2 September 2008 | blanche-2
B heist film directed by Phil Karlson
Phil Karlson directed a lot of B movies and this one, "Five Against the House" is another one, released in 1955. It's notable for having Kim Novak in it just before she hit real stardom, and she's gorgeous. The other stars are Guy Madison, Brian Keith, Kerwin Mathews, and Alvy Moore. The story concerns Korea War vets in college on the GI bill who become involved in the heist of a Reno casino. It's supposed to be a lark by one of the men, Ronnie (Mathews). just to see if it could be done; he plans on returning the money. Lark or not, Al (Madison) opts out, but travels to Reno with his girlfriend Kay (Novak) and the rest of the guys as he and Kay are planning to be married there. However, the psychologically unstable Brick (Keith) decides to do the heist for real and forces his buddy Al to go along with it. Brick saved Al's life in Korea, and Al doesn't feel he can refuse him, even though the plan now involves Kay.
Though the end of the film had some excitement, the rest of it drags. The acting is adequate. Though the guys had served in Korea and entered college late, as far as I know, the Korean war lasted three years and not ten. With the exception of 29-year-old Mathews, the rest of the actors are in the 33-35 year-old range. Madison's career started out promisingly, but he became best known as Wild Bill Hickok on television and eventually made many Italian westerns; physical ailments kept him from working often past 1975 - his last credit is 8 years before his death in 1996. The other actors worked mainly in television except for the handsome Kerwin Mathews, who found career success in another type of film genre before his retirement circa 1978.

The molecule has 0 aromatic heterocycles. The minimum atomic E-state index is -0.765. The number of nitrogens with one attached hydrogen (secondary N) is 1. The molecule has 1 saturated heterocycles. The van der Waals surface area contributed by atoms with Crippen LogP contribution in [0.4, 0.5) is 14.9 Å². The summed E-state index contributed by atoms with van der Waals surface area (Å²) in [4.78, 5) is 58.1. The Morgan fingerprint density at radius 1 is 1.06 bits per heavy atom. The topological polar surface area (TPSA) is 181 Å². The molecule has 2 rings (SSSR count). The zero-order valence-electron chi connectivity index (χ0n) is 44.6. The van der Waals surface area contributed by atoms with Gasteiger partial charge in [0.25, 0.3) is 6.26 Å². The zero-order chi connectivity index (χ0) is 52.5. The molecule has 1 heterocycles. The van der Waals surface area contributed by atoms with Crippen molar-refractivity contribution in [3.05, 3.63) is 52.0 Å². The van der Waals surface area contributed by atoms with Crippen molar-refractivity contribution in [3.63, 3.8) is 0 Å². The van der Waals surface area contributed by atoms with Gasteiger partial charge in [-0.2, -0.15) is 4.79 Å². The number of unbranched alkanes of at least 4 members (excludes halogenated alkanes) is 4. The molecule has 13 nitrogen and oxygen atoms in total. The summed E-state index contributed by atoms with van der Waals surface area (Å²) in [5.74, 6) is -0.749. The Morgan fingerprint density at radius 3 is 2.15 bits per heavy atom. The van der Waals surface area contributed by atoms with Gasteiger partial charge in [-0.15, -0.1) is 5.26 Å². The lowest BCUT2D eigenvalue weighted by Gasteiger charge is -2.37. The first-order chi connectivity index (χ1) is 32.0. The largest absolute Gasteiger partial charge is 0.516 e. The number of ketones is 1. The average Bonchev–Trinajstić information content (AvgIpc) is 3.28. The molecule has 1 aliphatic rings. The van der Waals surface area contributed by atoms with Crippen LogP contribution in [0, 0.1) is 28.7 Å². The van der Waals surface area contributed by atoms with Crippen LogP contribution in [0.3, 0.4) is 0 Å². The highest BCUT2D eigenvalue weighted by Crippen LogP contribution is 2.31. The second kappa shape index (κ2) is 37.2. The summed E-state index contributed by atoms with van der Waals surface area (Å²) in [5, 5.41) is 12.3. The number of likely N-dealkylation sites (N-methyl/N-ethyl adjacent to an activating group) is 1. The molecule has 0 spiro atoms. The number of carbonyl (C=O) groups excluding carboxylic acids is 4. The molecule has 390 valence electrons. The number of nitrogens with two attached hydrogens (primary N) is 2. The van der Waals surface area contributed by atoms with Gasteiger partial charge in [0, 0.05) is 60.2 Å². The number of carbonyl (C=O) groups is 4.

What the film has going for it is a really neat atmosphere. It was filmed on location in Lake Tahoe and Reno, and that part of it really pays off.
Of mild interest.